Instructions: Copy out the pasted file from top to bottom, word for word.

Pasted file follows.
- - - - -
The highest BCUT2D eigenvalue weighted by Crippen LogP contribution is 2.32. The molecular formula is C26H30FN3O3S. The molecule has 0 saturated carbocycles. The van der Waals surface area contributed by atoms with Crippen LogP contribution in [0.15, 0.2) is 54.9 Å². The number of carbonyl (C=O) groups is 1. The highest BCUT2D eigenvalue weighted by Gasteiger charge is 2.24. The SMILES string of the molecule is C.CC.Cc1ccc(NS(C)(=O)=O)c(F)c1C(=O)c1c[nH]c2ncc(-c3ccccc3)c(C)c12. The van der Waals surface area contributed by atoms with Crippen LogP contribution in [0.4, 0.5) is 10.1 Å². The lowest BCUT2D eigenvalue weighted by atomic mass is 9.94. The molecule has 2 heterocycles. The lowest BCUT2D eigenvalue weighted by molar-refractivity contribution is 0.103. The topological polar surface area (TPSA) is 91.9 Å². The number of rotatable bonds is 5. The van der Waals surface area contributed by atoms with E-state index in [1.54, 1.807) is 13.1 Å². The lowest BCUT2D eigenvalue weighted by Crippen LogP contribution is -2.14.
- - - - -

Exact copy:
The highest BCUT2D eigenvalue weighted by Crippen LogP contribution is 2.32. The molecular formula is C26H30FN3O3S. The molecule has 0 saturated carbocycles. The van der Waals surface area contributed by atoms with Crippen LogP contribution in [0.15, 0.2) is 54.9 Å². The number of carbonyl (C=O) groups is 1. The highest BCUT2D eigenvalue weighted by Gasteiger charge is 2.24. The SMILES string of the molecule is C.CC.Cc1ccc(NS(C)(=O)=O)c(F)c1C(=O)c1c[nH]c2ncc(-c3ccccc3)c(C)c12. The van der Waals surface area contributed by atoms with Crippen LogP contribution in [0.4, 0.5) is 10.1 Å². The lowest BCUT2D eigenvalue weighted by atomic mass is 9.94. The molecule has 2 heterocycles. The lowest BCUT2D eigenvalue weighted by molar-refractivity contribution is 0.103. The topological polar surface area (TPSA) is 91.9 Å². The number of rotatable bonds is 5. The van der Waals surface area contributed by atoms with E-state index in [1.54, 1.807) is 13.1 Å². The lowest BCUT2D eigenvalue weighted by Crippen LogP contribution is -2.14.